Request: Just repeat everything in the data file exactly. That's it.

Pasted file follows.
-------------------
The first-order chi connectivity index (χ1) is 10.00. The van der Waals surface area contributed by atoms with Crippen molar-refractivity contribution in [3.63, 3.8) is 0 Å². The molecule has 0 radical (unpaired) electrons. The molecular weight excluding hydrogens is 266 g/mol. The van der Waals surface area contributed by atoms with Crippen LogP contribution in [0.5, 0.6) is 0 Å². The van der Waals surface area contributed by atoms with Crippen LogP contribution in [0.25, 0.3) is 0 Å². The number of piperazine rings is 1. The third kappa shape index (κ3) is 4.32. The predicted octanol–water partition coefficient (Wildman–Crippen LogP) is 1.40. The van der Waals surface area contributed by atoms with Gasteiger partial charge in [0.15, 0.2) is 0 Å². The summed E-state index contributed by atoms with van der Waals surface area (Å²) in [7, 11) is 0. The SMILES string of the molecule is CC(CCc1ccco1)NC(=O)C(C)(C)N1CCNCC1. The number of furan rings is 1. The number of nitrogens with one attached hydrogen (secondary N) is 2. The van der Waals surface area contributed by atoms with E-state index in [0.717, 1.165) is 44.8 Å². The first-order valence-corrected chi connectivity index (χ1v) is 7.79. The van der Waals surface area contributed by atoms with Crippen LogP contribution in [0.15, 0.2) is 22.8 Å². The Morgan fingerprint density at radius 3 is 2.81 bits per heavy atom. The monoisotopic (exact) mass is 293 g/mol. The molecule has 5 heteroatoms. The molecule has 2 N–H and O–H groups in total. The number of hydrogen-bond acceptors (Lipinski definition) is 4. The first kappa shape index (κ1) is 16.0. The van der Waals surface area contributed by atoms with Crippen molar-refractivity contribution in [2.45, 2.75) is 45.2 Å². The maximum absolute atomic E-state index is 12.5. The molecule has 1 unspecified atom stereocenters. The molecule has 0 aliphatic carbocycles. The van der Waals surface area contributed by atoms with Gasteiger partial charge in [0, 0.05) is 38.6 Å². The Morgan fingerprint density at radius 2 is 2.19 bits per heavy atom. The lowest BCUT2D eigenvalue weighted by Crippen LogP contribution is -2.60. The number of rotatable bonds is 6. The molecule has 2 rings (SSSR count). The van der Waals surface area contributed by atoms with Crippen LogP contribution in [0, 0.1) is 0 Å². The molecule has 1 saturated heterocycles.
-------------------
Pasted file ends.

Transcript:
The first-order chi connectivity index (χ1) is 10.00. The van der Waals surface area contributed by atoms with Crippen molar-refractivity contribution in [3.63, 3.8) is 0 Å². The molecule has 0 radical (unpaired) electrons. The molecular weight excluding hydrogens is 266 g/mol. The van der Waals surface area contributed by atoms with Crippen LogP contribution in [0.5, 0.6) is 0 Å². The van der Waals surface area contributed by atoms with Crippen LogP contribution in [0.25, 0.3) is 0 Å². The number of piperazine rings is 1. The third kappa shape index (κ3) is 4.32. The predicted octanol–water partition coefficient (Wildman–Crippen LogP) is 1.40. The van der Waals surface area contributed by atoms with Gasteiger partial charge in [0.15, 0.2) is 0 Å². The summed E-state index contributed by atoms with van der Waals surface area (Å²) in [7, 11) is 0. The SMILES string of the molecule is CC(CCc1ccco1)NC(=O)C(C)(C)N1CCNCC1. The number of furan rings is 1. The number of nitrogens with one attached hydrogen (secondary N) is 2. The van der Waals surface area contributed by atoms with E-state index in [0.717, 1.165) is 44.8 Å². The first-order valence-corrected chi connectivity index (χ1v) is 7.79. The van der Waals surface area contributed by atoms with Crippen LogP contribution in [0.15, 0.2) is 22.8 Å². The Morgan fingerprint density at radius 3 is 2.81 bits per heavy atom. The monoisotopic (exact) mass is 293 g/mol. The molecule has 5 heteroatoms. The molecule has 2 N–H and O–H groups in total. The number of hydrogen-bond acceptors (Lipinski definition) is 4. The first kappa shape index (κ1) is 16.0. The van der Waals surface area contributed by atoms with Crippen molar-refractivity contribution in [2.45, 2.75) is 45.2 Å². The maximum absolute atomic E-state index is 12.5. The molecule has 1 unspecified atom stereocenters. The molecule has 0 aliphatic carbocycles. The van der Waals surface area contributed by atoms with Gasteiger partial charge in [0, 0.05) is 38.6 Å². The Morgan fingerprint density at radius 2 is 2.19 bits per heavy atom. The lowest BCUT2D eigenvalue weighted by Crippen LogP contribution is -2.60. The number of rotatable bonds is 6. The molecule has 2 rings (SSSR count). The van der Waals surface area contributed by atoms with Crippen LogP contribution in [0, 0.1) is 0 Å². The molecule has 1 saturated heterocycles.